Truly Happy Holidays (Even with ADD/ADHD) – Part 2

You will recall that last week’s article focused on some of the reasons why the holiday period can sometimes be very frustrating for people dealing with ADD/ADHD (either in themselves or their children). It obviously goes without saying that most people would prefer not to have their experience of what is supposed to be one of the happiest times of the year ‘challenged’ in this way. With this week’s article I would therefore like to move beyond simply describing the problem towards pointing out some ways in which it can be effectively addressed. So here, without further ado, are the top ways of conquering ADD/ADHD throughout the holidays:

Provide a food ‘safe haven’ at home: Christmastime is often seen as a time of excess as we move from one party and event (with food at the center) to the other. This is made worse, from the perspective of a person dealing with ADD/ADHD) by the fact that many of the foods served at these events are almost guaranteed to aggravate the condition. One response would be to make sure that you avoid all Christmas parties and similar ‘end of year’ events but this is obviously not a very realistic, or even desirable, goal. I would therefore like to suggest that you make an extra effort to ensure that your breakfast nook and/or dining room table at home serve as a ‘safe haven’ from all the food excess swirling around you. Your efforts in this regard will probably not completely offset wrong food choices arising from holiday excess but it will at least act as something of a counterweight.

Make sure that there are alternatives available: If you will be doing a lot of entertaining at home it would be a great idea to take a long hard look at your menus for the festivities. Do you plan to serve lots of food that are high in calories and/or score very high on the GI scale? If so, I strongly recommend that you make sure that there are alternatives available so that those dealing with ADD/ADHD will not be forced to make choices that can harm their chances of having truly happy holidays. Providing healthier alternatives will obviously lead to more work but the payoffs could more than make up for the extra effort that will be required.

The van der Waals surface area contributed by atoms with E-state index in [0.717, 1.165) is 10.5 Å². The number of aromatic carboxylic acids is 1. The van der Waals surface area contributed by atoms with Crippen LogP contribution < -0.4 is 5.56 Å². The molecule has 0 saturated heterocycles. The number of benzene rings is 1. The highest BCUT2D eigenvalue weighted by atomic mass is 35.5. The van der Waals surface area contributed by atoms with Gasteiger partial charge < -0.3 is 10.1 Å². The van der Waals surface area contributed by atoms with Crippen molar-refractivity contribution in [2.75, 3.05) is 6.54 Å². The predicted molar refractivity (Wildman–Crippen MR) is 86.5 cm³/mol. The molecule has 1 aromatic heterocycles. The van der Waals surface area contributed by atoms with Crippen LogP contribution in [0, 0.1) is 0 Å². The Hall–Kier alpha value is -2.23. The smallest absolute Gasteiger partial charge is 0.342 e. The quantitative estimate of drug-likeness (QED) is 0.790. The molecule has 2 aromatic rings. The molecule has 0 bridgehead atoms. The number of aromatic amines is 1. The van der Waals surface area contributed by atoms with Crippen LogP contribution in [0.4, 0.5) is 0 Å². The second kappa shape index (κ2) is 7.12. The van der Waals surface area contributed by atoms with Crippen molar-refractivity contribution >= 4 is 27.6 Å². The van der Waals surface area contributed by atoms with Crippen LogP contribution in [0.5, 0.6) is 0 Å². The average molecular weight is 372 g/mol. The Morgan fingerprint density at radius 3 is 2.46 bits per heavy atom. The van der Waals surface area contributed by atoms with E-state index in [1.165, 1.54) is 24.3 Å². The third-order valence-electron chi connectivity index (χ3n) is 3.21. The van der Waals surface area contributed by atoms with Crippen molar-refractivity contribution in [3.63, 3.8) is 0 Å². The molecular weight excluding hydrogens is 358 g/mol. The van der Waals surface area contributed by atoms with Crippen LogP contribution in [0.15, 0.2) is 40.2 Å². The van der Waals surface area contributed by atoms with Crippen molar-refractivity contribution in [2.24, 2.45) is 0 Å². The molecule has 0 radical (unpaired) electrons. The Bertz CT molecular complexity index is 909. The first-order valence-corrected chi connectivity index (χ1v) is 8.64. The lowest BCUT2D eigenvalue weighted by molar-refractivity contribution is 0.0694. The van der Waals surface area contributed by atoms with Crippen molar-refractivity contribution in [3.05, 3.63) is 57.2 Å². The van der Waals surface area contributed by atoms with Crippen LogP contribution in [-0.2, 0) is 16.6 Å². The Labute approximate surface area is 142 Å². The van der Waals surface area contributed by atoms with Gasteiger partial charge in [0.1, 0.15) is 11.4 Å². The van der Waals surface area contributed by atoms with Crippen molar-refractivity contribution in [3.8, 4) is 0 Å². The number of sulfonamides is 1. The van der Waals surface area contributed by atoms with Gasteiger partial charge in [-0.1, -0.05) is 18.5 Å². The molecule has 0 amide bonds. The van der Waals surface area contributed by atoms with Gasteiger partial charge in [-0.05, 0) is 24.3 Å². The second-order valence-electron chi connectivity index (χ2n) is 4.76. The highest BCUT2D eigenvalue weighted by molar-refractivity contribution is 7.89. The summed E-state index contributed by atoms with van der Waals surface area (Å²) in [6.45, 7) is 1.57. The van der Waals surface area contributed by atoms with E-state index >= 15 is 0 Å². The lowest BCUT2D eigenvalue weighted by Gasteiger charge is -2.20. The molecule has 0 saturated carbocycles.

Forewarned is forearmed: If you are dealing with ADD/ADHD yourself you are probably well aware of the way in which the holidays can have a negative effect on people with the condition; especially since you probably experienced some of these effects on a first hand basis. But what about kids who see the holiday season only in terms of fun and goodies!? If the child in question has ADD/ADHD it might be a great idea to have a bit of an age appropriate chat beforehand (without turning into the Grinch of course!). Focus on why the holidays can become rather unpleasant if certain ground rules are not adhered to. Some kids may indeed regard you as the Grinch reincarnate, but who knows, maybe some of your parental advice will hit the mark!

Have a few quiet words with ‘key players’: Christmas is the time of the year when a variety of significant people in the lives of your children feel that they are entitled to do a little (or a lot!) of spoiling. This is, of course, a natural (some would say noble!) impulse but as the parent of a child with ADD/ADHD you will need to make sure that it gets channeled in the right directions. Having a few quiet words with the people wanting to do the spoiling (read ‘grandparents’ in most cases!) to remind them that does not necessarily have to equate with lots of sugar, chemicals, colorants and artificial flavors. You will obviously have to be careful in how you approach this conversation since you most probably a) do not want to hurt the feelings of the ‘spoilees’ and b) certainly do not want to label your kids in their eyes. It is, however, in many cases a conversation that will have to take place if you value a peaceful family-building Christmas.

What all of these tips have in common is that they remind us that when it comes to ADD/ADHD and nutrition it is never a good idea to simply ‘go with the flow’. As I have pointed out repeatedly: Making informed and proactive choices is half the game in dealing with the condition. This is especially true during the holidays when we are almost actively encouraged to go the other way. This problem extends beyond the area of nutrition, the next article will focus on some general (non-nutrition related) tips for how to survive and thrive through the holidays with ADD/ADHD.